In addition, using the same freshly prepared π-conjugated triazene 3 and to further demonstrate the nucleophilic ability of the nitrogen-atom proximal to mesityl group. π-conjugated triazene 3 was dissolved in dichloromethane and allowed to precipitate, for 3 days. This time, dichloromethane was used as the solvent and the reagent (Scheme 3). To our delight, quantitative conversion was observed, and excellent crystals were formed, isolated, and fully characterized. The chemical structure of these crystals was confirmed to be 2,2’-((1E,1’E)-methylenebis(3-mesityltriaz-1-ene-3,1-diyl))bis(1,3-di-tert-butyl-1H-imidazol-3-ium) chloride 5 (Scheme 3). Again, it was breathtaking to discover a single regioisomer, where the methylene group was added to the same nitrogen-atom of both molecules. Additionally, these results indicate that carbon-chloride bond activation is highly favored using π-conjugated triazenes, such as 3 (Scheme 3). It is also important to note that both carbon-chlorine bonds were activated/substituted. To further understand the carbon-halide activation and to obtain additional insight into the reaction mechanism, a small set of experiments employing dichloromethane (CH2Cl2), dibromomethane (CH2Br2), and diiodomethane (CH2I2) were conducted. Starting material (3) was consumed after 1 day using CH2I2, 2 days with CH2Br2, and 3 days with CH2Cl2, which is in agreement with the known properties of halides as leaving groups. Although, diiodomethane reacted relatively faster compared with its counterparts, it was difficult to dissolve the triazene in this solvent, and additional heating was required, before stirring the reaction at room temperature for 1 d. It is worth noting that the dimeric adduct 5 was obtained even in the presence of excess dihalomethanes, thus indicating that the initial monoalkylated intermediate undergoes a halide elimination, driven by the adjacent nitrogen lone pair, to form an iminium ion (Eschenmoser’s salt). This iminium ion (observed by 1H NMR) is trapped by another triazene molecule, delivering the final dimeric compound 5. This mechanistic sequence favors the formation of dimeric compound versus monomer since the iminium ion is considerably more electrophilic than the dihalomethanes present in the reaction mixture. Furthermore, during our efforts to obtain good quality crystals, for solid state studies, we found that the aromatic iminium salt derivated from CH2Cl2 (i.e., 5) formed better crystals, whereas diiodo- and dibromomethane showed higher product decomposition, we believe this is due to the nucleophilicity of both bromine and iodine ions, which could react with the adduct. Therefore, dichloromethane was our preferred choice due to its lower boiling point (easier to remove from the reaction mixture) and of course its considerable lowest price. Finally, the observed double regioselective alkylation of an already highly hindered intermediate to afford compound 5 is potentially due to the electron-density on the NHC moiety, while maintaining π-conjugation with the aromatic imidazolium salt.

Scheme 3:
Synthesis of the double aromatic imidazolium salt (compound 5), using methylene chloride.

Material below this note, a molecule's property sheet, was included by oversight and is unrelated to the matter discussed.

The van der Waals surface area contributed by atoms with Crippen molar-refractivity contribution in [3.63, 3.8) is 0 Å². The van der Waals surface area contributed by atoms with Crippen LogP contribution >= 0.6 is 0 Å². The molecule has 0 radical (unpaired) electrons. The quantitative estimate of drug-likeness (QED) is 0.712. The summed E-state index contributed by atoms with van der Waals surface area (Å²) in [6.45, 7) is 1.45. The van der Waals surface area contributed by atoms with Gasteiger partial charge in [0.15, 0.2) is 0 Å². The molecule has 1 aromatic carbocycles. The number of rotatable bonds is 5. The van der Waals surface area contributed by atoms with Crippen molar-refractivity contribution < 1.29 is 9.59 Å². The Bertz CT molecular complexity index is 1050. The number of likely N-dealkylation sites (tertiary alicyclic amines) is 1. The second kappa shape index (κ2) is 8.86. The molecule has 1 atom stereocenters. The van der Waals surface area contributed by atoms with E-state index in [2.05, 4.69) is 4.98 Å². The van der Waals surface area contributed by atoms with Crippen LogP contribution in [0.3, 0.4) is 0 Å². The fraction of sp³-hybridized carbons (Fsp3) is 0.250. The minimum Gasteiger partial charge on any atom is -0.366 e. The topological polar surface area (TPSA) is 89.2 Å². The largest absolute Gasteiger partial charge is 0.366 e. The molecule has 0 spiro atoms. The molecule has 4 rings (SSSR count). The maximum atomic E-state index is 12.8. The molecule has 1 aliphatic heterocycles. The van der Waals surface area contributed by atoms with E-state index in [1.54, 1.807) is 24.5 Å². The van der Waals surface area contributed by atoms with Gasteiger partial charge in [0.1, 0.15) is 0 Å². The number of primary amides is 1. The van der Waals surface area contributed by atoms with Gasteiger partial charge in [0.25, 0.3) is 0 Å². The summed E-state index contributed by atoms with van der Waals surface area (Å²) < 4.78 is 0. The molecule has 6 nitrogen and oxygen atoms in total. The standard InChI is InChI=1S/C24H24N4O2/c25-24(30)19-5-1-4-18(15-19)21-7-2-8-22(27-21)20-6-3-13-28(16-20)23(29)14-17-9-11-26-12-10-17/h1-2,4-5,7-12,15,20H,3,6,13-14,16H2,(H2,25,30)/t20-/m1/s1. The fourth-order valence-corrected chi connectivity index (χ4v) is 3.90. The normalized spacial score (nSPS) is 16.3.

X-Ray Crystal Structure

Single crystals of compound 5 were grown by slow evaporation of a solution of 5 in dichloromethane, at room temperature. Its solid-state structure was established by single crystal X-ray diffraction analysis. The ORTEP and molecular packing diagrams are shown in Figures 2 and 3, respectively. Details of crystal structure, data collection, and structure refinement are summarized in Table 1. Likewise, the pertinent bond angles and lengths of the compound 5 are tabulated in Table 2. The molecule crystallizes in the triclinic system with the space group P-1(#2), with β = 85.554(5)°. The cell dimensions are a = 12.104(5) Å, b = 13.182(5) Å and c = 15.742(4) Å and volume = 2467.584 Å3. The crystal structure of compound 5 reveals that the five and six membered rings are not in the same plane. The crystal structure consists of two cations [mesitylene triazene]+ and two Cl anions. Consequently, the charges on compound 5 are neutralized by the presence of two Cl anions in the crystal lattice. Furthermore, compound 5 does not contain any organic solvent molecules or lattice held water molecules in the unit cell of the determined structure. The bond lengths and angles in the five membered rings (NCNCC) compare well with similar reported compounds [1-(4-chlorophenyl-3-(1,3-dimethylimidazol-2-ylidene)triazene and 1-(3-nitrophenyl-3-(1,3-dimethylimidazol-2-ylidene)triazene] [6,7]. The C-C bond lengths in phenyl rings are in the normal range of 1.28-1.57 Å, which is characteristic of delocalized benzene rings. The C-C-C bond angles in phenyl rings are close to 120°, it suggests that carbon atoms are sp2 hybridized. Furthermore, compound 5 lies in three planes with plane I [C(2), N(1), C(35), C(34), N(10), C(3), C(36), C(29), N(9), C(28), C(27), N(8), C(6) and C(5)] making a dihedral angle of 87.39° and 78.14° with plane II [C(21), C(20), C(19), C(18), C(23), C(22), C(26), C(25), C(9), C(10), C(11), C(12), C(14), C(15), C(13) and C(16)] and plane III [N(7), N(6), N(5), C(4), N(2), N(3), and N(4)], whereas plane II forms a dihedral angle of 75.25ºwith plane III. The molecular packing diagram shows two molecules, which are independently arranged in the unit cell without the involvement of intra- or intermolecular hydrogen bonds (Fig. 3). Finally, the crystallographic data with the structural analysis have been deposited in the Cambridge Crystallographic Data Centre and the CCDC 1832942 contains the supplementary crystallographic data for the present work. This data can be obtained free of charge at using CCDC 1832942 as the deposition number [19].

Fig. 2
ORTEP representation of the X-ray crystal structure of compound 5 showing atom labeling. 50% Probability amplitude displacement ellipsoids are shown. For clarity, all hydrogen atoms are omitted.

Fig. 3
Molecular packing diagram of compound 5.

Table 1
Crystal data and structure refinement data for compound 5.

Table 2
Selected bond lengths [Å] and angles [°] for compound 5.


A two-step synthesis of a couple of aromatic iminium salts has been developed, starting from readily available mesityl azide. All the experiments were conducted at room temperature, without using specialized equipment or anhydrous conditions. In addition, we observed a regioselective alkylation employing both iodomethane and methylene chloride. Therefore, we established that the nitrogen-atom next to the mesityl group is quite more nucleophilic than any other nitrogen-atoms presented in the triazene intermediate. Furthermore, isolation of a single regioisomer in high yields for each of the reported alkylation reactions supports the preceding statement.


The Universities of Texas at Arlington and Florida Gulf Coast University partially supported this work. In addition, the authors acknowledge the financial support of the ACS PRF-ND award (58269-ND1). Furthermore, we would like to thank Dr. Delphine Gout for the X-ray data collection.


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Author notes

*Corresponding author: Alejandro Bugarin, e-mail: Tel.: +1 239 745-4464; fax: +1 239 590-1878